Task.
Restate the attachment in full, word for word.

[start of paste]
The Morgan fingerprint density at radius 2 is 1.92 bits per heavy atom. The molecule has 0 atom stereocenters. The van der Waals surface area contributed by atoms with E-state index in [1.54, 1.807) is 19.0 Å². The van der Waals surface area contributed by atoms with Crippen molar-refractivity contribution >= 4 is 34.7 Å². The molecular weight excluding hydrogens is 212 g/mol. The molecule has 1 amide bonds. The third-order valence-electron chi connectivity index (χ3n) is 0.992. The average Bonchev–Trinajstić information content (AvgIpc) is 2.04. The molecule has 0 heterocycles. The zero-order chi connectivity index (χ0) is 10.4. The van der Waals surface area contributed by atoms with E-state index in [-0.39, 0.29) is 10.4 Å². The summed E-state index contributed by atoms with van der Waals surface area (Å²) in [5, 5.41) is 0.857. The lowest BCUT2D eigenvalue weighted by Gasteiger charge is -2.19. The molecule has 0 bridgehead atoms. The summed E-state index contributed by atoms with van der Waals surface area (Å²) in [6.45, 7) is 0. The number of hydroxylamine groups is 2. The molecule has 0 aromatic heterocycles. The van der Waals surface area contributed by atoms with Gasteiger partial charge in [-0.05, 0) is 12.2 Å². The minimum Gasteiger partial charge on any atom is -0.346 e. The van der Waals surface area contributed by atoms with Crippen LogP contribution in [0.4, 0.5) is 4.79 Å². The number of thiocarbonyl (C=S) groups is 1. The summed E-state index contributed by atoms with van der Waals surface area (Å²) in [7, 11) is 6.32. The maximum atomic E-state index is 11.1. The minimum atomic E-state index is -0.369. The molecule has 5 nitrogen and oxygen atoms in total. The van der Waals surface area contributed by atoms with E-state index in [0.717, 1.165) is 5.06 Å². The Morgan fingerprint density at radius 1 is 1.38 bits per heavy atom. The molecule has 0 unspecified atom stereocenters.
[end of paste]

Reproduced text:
The Morgan fingerprint density at radius 2 is 1.92 bits per heavy atom. The molecule has 0 atom stereocenters. The van der Waals surface area contributed by atoms with E-state index in [1.54, 1.807) is 19.0 Å². The van der Waals surface area contributed by atoms with Crippen molar-refractivity contribution >= 4 is 34.7 Å². The molecular weight excluding hydrogens is 212 g/mol. The molecule has 1 amide bonds. The third-order valence-electron chi connectivity index (χ3n) is 0.992. The average Bonchev–Trinajstić information content (AvgIpc) is 2.04. The molecule has 0 heterocycles. The zero-order chi connectivity index (χ0) is 10.4. The van der Waals surface area contributed by atoms with E-state index in [-0.39, 0.29) is 10.4 Å². The summed E-state index contributed by atoms with van der Waals surface area (Å²) in [5, 5.41) is 0.857. The lowest BCUT2D eigenvalue weighted by Gasteiger charge is -2.19. The molecule has 0 bridgehead atoms. The summed E-state index contributed by atoms with van der Waals surface area (Å²) in [6.45, 7) is 0. The number of hydroxylamine groups is 2. The molecule has 0 aromatic heterocycles. The van der Waals surface area contributed by atoms with Gasteiger partial charge in [-0.05, 0) is 12.2 Å². The minimum Gasteiger partial charge on any atom is -0.346 e. The van der Waals surface area contributed by atoms with Crippen LogP contribution in [0.4, 0.5) is 4.79 Å². The number of thiocarbonyl (C=S) groups is 1. The summed E-state index contributed by atoms with van der Waals surface area (Å²) in [7, 11) is 6.32. The maximum atomic E-state index is 11.1. The minimum atomic E-state index is -0.369. The molecule has 5 nitrogen and oxygen atoms in total. The van der Waals surface area contributed by atoms with E-state index in [0.717, 1.165) is 5.06 Å². The Morgan fingerprint density at radius 1 is 1.38 bits per heavy atom. The molecule has 0 unspecified atom stereocenters.